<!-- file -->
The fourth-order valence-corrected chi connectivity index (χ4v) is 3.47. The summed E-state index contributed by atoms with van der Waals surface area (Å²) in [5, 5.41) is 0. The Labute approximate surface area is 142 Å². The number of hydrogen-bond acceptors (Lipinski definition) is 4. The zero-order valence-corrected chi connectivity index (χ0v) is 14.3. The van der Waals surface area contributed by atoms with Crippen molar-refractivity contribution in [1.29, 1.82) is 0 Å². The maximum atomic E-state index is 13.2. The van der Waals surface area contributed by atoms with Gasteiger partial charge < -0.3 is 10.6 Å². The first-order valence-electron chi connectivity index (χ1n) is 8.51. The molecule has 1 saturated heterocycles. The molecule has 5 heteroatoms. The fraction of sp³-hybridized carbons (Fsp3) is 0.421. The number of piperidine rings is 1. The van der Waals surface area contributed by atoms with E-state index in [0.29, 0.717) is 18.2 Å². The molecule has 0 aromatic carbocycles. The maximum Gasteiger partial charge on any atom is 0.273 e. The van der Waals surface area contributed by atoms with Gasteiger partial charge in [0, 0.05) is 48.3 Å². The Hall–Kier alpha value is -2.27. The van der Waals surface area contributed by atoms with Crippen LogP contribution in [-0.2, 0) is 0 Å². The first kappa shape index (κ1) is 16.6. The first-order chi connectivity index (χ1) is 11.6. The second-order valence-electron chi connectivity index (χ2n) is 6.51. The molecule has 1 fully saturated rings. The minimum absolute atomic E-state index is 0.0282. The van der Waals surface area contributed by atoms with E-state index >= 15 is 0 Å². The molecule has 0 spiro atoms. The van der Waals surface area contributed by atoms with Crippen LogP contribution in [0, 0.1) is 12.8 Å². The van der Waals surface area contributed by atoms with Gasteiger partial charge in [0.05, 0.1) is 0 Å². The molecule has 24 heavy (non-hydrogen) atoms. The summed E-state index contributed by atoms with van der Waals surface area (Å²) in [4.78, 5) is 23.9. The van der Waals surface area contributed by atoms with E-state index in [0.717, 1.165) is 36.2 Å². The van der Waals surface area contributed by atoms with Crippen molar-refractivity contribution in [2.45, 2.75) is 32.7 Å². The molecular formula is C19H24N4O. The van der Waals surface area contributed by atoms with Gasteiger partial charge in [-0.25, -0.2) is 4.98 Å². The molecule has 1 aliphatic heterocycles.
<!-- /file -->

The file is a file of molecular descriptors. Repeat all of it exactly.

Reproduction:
The fourth-order valence-corrected chi connectivity index (χ4v) is 3.47. The summed E-state index contributed by atoms with van der Waals surface area (Å²) in [5, 5.41) is 0. The Labute approximate surface area is 142 Å². The number of hydrogen-bond acceptors (Lipinski definition) is 4. The zero-order valence-corrected chi connectivity index (χ0v) is 14.3. The van der Waals surface area contributed by atoms with Crippen molar-refractivity contribution in [1.29, 1.82) is 0 Å². The maximum atomic E-state index is 13.2. The van der Waals surface area contributed by atoms with Gasteiger partial charge < -0.3 is 10.6 Å². The first-order valence-electron chi connectivity index (χ1n) is 8.51. The molecule has 1 saturated heterocycles. The molecule has 5 heteroatoms. The fraction of sp³-hybridized carbons (Fsp3) is 0.421. The number of piperidine rings is 1. The van der Waals surface area contributed by atoms with E-state index in [0.29, 0.717) is 18.2 Å². The molecule has 0 aromatic carbocycles. The maximum Gasteiger partial charge on any atom is 0.273 e. The van der Waals surface area contributed by atoms with Gasteiger partial charge in [0, 0.05) is 48.3 Å². The Hall–Kier alpha value is -2.27. The van der Waals surface area contributed by atoms with Crippen LogP contribution in [-0.2, 0) is 0 Å². The first kappa shape index (κ1) is 16.6. The first-order chi connectivity index (χ1) is 11.6. The second-order valence-electron chi connectivity index (χ2n) is 6.51. The molecule has 1 fully saturated rings. The minimum absolute atomic E-state index is 0.0282. The van der Waals surface area contributed by atoms with E-state index >= 15 is 0 Å². The molecule has 0 spiro atoms. The van der Waals surface area contributed by atoms with Crippen LogP contribution in [0, 0.1) is 12.8 Å². The van der Waals surface area contributed by atoms with Gasteiger partial charge in [0.05, 0.1) is 0 Å². The molecule has 24 heavy (non-hydrogen) atoms. The summed E-state index contributed by atoms with van der Waals surface area (Å²) in [4.78, 5) is 23.9. The van der Waals surface area contributed by atoms with E-state index in [0.717, 1.165) is 36.2 Å². The van der Waals surface area contributed by atoms with Crippen molar-refractivity contribution in [2.45, 2.75) is 32.7 Å². The molecular formula is C19H24N4O. The van der Waals surface area contributed by atoms with Gasteiger partial charge in [-0.25, -0.2) is 4.98 Å². The molecule has 1 aliphatic heterocycles.